The eCommerce sector has been gaining traction over the years, with a significant spike during the global pandemic. According to a recent study, global retail eCommerce sales reached approximately 5.2 trillion U.S. dollars worldwide. This shows that the eCommerce sector is here to stay, and businesses that can harness its growth are on the fast track to success.
Before you can start making the most of your eCommerce business, the first step is to identify the type of eCommerce you are going for. While selecting a type might not always be straightforward, it is an excellent way to segregate the business into various categories, making it easier to compare business models and similar companies.
Furthermore, to grow a business, it is necessary to have focus. Choosing a single business type can help focus all your energy on a single framework rather than juggling multiple business types. This article looks at different types of eCommerce business models and why they might be suitable for you.
Leading Types of ECommerce Businesses
There are various types of eCommerce businesses. These businesses are similar to any other business that sells goods or services. The only difference is that these businesses primarily operate online.
Since they are similar to a traditional business, identifying your type of business can help you focus on your goals and work towards obtaining business growth.
Following are the types of business models you get to choose from when you start an online venture. While all of them may seem suitable, choose one that goes well with the type of goods or services you offer.
Business to Consumer (B2C)
The first type is probably the one you have seen almost everywhere. As the name suggests, the business-to-consumer model is a model where companies market their services or products directly to the end users.
This is one of the most straightforward business models, as B2C is reasonably straightforward to implement.
A B2C business in the traditional sense could be a restaurant or a grocery store, but when we bring it into the digital space, there are five types of B2C business models for eCommerce. These types include:
- Direct selling:
This is a standard model usually seen in online stores. The consumer can directly visit the business website and purchase a product or service. Let’s take the example of the online fashion store named “ASOS.” They promote their website and redirect users from CTAs found in emails or other social media ads to their landing page. Once the consumer has reached the landing page, they can easily buy goods directly through online transactions.
- Online intermediaries:
Online intermediaries aim to bring together the buyer and seller on an online platform that ensures trusted transactions. These businesses earn by taking a percentage of each transaction made. Great examples of this type of B2C business are marketplaces like Amazon or eBay.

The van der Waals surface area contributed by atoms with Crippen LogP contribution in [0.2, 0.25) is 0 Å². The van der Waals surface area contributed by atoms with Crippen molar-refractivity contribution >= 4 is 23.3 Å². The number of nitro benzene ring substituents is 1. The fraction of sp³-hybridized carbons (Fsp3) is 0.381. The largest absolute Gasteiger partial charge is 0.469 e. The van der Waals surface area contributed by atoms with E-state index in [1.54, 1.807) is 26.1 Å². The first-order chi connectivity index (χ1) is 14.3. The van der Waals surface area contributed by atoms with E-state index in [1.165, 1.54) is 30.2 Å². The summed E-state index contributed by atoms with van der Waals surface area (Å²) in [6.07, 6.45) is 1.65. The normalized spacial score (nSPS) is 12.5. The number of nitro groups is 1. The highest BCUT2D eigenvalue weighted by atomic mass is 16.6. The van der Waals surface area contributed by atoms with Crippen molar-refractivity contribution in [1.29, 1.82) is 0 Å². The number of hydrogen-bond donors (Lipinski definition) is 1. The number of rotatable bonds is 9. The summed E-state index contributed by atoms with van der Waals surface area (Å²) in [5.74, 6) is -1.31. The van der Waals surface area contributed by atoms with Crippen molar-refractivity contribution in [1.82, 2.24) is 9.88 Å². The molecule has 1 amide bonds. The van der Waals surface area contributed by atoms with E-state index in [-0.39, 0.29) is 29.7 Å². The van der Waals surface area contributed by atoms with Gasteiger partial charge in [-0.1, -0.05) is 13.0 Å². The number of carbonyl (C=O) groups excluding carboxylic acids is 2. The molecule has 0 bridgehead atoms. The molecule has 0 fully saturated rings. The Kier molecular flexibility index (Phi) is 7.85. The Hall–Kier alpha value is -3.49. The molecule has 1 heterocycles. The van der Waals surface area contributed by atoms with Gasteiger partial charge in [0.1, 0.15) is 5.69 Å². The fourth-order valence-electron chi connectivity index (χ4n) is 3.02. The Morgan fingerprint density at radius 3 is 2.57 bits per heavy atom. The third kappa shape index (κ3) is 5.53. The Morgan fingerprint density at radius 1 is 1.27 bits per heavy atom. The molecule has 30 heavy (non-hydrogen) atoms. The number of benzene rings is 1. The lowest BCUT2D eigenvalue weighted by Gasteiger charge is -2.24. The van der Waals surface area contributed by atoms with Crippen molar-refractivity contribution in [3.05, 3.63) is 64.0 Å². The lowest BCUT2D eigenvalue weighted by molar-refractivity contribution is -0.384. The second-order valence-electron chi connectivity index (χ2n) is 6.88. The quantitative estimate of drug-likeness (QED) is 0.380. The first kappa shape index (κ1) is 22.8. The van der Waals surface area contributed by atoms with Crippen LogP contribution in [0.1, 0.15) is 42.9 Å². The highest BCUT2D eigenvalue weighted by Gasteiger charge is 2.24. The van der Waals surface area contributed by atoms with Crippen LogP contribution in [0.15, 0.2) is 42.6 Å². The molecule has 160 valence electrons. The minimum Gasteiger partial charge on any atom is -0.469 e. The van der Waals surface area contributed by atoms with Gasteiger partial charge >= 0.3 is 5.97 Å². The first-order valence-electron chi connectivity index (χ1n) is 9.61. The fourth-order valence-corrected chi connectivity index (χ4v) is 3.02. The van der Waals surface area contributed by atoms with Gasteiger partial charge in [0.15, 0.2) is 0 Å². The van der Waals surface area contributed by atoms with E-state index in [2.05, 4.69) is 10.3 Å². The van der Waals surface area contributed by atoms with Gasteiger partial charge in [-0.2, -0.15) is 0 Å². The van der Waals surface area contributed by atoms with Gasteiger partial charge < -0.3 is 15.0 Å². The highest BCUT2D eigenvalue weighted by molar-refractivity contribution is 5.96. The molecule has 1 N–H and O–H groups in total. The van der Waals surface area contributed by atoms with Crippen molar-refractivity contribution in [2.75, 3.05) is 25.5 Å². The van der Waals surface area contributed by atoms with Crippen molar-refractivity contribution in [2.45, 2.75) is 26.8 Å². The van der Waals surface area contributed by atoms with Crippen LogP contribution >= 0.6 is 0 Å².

- Community-based model:
This model primarily refers to social media platforms. Typically this occurs with influencers and streamers who sell items directly to their audience. The business is based on a personal brand and the owner either has their own products or earns revenue through sponsorship and referral links.
- Fee-based model:
As the name suggests, this business model offers consumer goods or services and charges a fee. The most common business types include pay-as-you-buy or paid subscription providers, such as The Wall Street Journal or Netflix. For eCommerce, this model also includes your subscription services like meal delivery service Blue Apron or the monthly t-shirt club Wohven.
Business to Business (B2B)
Firms that offer their product or service to other businesses work under the B2B model. According to a Gartner report, 51% of businesses are primarily B2B operations, even if they have some DTC sales..
This model can be categorized into horizontal and vertical methodologies. The vertical methodology refers to selling your product or service within the same industry, while the horizontal one refers to selling to businesses in every sector. While both methodologies can work towards growth, it is crucial to strategize according to your offering.
Rimac is a great example of a vertical eCommerce market. It specifically focuses on selling batteries to car manufacturers while also offering complete technology solutions to global automotive manufacturers. On the other hand, big names such as Staples are seen as a horizontal market, making its office supplies accessible to all businesses.
Business to Government (B2G)
Some businesses are primarily targeting government entities. These B2G businesses sell products or services to local or federal agencies. An example of a B2G business could be Mark43 which specializes in providing technology solutions for government sectors. They helped in optimizing the police cloud data system, allowing them to process data more quickly. Since the service provider operates online it is a prime example of B2G eCommerce.